September 17, 2012 (WAU) - South Sudan on Monday vehemently denied reports alleging that nomadic communities aligned to the government of neigbouring Sudan have been asked to pay taxes as prerequisite for their cattle being allowed access to the contested Abyei area.
Abyei, which has rich natural resources, including water, pasture and oil fields is claimed by both Sudan and South Sudan. The status of the area was to be decided in a referendum in January 2011 - at the same time that South Sudan voted to seceded from Sudan - but the two sides could not agree on an electoral commission and on who could vote.
Khartoum wanted the Misseriya - an Arab nomadic tribe that enter or pass through the area with the cattle for periods of the year - to be accorded full voting rights in any plebiscite. Juba, however, referring to the wording of the Abyei Protocol of the 2005 Comprehensive Peace Agreement (CPA), which ended decades of conflict, argue that only the Dinka Ngok are "resident" in the area and therefore only they should take part in the referendum.
In response to a news report from the Khartoum-backed Sudan Media Center (SMC), which last week quoted Mohamed Omar Al-Ansari, a prominent Misseriya figure, as claiming that his tribe have given the Dinka Ngok 48 hours to retract a decision imposing a tax of 5 Sudan pounds (SDG) per head of cattle passing through region.
The tax, Al-Ansari claimed in the SMC report was introduced by the “unilateral commission formed by Luka Biong”, a Co- Chair of Abyei Joint Oversight Committee representing South Sudan.
If the ftax on cattle was not lifted within two days “the Misseriya would reciprocate by imposing fees on Dinka cattle”, SMC quoted Al-Ansari as saying. He also urged the international community and the Ethiopian UN force in the area to prevent the “Dinka expansion in the area”.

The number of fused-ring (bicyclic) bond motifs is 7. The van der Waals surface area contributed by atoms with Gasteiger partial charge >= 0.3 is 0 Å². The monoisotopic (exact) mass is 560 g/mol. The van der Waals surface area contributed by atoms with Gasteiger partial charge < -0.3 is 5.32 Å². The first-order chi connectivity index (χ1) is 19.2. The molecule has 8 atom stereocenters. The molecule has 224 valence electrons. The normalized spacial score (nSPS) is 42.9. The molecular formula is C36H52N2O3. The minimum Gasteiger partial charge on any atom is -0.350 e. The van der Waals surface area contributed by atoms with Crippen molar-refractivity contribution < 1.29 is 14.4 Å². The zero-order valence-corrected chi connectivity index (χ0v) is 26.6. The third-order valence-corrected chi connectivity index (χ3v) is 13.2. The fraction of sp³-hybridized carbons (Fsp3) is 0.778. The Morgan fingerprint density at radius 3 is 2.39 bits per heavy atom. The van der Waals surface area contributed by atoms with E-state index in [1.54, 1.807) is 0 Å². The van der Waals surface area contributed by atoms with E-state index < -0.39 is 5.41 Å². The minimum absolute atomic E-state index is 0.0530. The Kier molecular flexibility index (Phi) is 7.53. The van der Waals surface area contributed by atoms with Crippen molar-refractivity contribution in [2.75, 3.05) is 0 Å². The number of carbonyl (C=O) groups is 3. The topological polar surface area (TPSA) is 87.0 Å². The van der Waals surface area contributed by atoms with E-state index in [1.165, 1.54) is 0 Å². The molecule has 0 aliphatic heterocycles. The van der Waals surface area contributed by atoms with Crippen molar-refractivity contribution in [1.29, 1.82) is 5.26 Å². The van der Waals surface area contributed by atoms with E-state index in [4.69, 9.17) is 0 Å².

However, the paramount Chief of the Dinka Ngok on Monday denied knowing about the formation of any such a committee and challenged Al-Ansari to produce any evidence that herders were taxed in the area, while passing through Abyei on their way back visiting grazing areas in South Sudan.
“This is not true. I do not know the existence of such committee. This is the first time I am hearing it. I also did not hear any reports that nomads are taxed as they pass [through Abyei]. We do not have any nomad this time. When were they taxed and why were there no reports about these all times", asked Paramount Chief Kuol Deng Kuol on Monday.
Kuol said the report was “concocted to generate tension” and havoc in the area so that their projects get funds.
“These are just concoctions. It is not that it is true but just they want to confuse situation so that it draws attention of the international community and the government of Khartoum in order to fund their projects”, he said
Luka Biong Deng, a leading member of South Sudan’s governing Sudan People’s Liberation Movement (SPLM) on Thursday 13 September in an interview with Sudan Tribune from Rome, Italy, dismissed the report, describing it as attempt to create “confusion and tension” in the area by some quarters who do not want peace and tranquility between the two communities.
“There is nothing like that. I have not formed any committee. We only asked those civil servants who fled the town when it was taken in May 2011 by Sudanese armed forces to return and help in the facilitation of the repatriation of the internally displaced persons”, Deng told Sudan Tribune by phone from Rome, Italy on Thursday last week.
Deng explained that he is actually helping the Miseriya nomads by engaging both international community and the government of South Sudan to accept and ensure the need to; make a clear policy on the concern of the nomads to secure access to water and pasture; encourage holding regular peace conferences; provide protection of nomads when inside territories of Abyei and beyond; and engage international community to provide development assistance in areas of the nomads.